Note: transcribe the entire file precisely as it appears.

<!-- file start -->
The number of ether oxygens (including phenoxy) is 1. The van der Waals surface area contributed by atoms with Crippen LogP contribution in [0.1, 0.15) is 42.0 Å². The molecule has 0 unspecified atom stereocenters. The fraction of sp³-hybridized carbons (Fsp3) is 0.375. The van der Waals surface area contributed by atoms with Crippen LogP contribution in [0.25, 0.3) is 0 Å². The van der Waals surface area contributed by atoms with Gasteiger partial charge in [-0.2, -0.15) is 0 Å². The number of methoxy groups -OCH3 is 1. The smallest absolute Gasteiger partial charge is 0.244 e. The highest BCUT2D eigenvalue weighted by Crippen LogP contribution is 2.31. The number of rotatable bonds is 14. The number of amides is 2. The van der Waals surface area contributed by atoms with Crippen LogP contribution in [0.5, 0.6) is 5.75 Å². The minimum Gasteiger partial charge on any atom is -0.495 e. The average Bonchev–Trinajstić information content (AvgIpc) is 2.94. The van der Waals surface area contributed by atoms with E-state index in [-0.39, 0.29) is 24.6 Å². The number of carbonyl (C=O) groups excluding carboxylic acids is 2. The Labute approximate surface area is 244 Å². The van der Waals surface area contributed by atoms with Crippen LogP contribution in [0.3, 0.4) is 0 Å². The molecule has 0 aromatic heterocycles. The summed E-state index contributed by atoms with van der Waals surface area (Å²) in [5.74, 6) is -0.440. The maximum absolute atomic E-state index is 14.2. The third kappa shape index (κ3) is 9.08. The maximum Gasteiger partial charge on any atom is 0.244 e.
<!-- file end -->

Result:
The number of ether oxygens (including phenoxy) is 1. The van der Waals surface area contributed by atoms with Crippen LogP contribution in [0.1, 0.15) is 42.0 Å². The molecule has 0 unspecified atom stereocenters. The fraction of sp³-hybridized carbons (Fsp3) is 0.375. The van der Waals surface area contributed by atoms with Crippen LogP contribution in [0.25, 0.3) is 0 Å². The van der Waals surface area contributed by atoms with Gasteiger partial charge in [-0.2, -0.15) is 0 Å². The number of methoxy groups -OCH3 is 1. The smallest absolute Gasteiger partial charge is 0.244 e. The highest BCUT2D eigenvalue weighted by Crippen LogP contribution is 2.31. The number of rotatable bonds is 14. The number of amides is 2. The van der Waals surface area contributed by atoms with Crippen LogP contribution in [0.5, 0.6) is 5.75 Å². The minimum Gasteiger partial charge on any atom is -0.495 e. The average Bonchev–Trinajstić information content (AvgIpc) is 2.94. The van der Waals surface area contributed by atoms with E-state index in [-0.39, 0.29) is 24.6 Å². The number of carbonyl (C=O) groups excluding carboxylic acids is 2. The Labute approximate surface area is 244 Å². The van der Waals surface area contributed by atoms with Crippen LogP contribution in [0.3, 0.4) is 0 Å². The molecule has 0 aromatic heterocycles. The summed E-state index contributed by atoms with van der Waals surface area (Å²) in [5.74, 6) is -0.440. The maximum absolute atomic E-state index is 14.2. The third kappa shape index (κ3) is 9.08. The maximum Gasteiger partial charge on any atom is 0.244 e.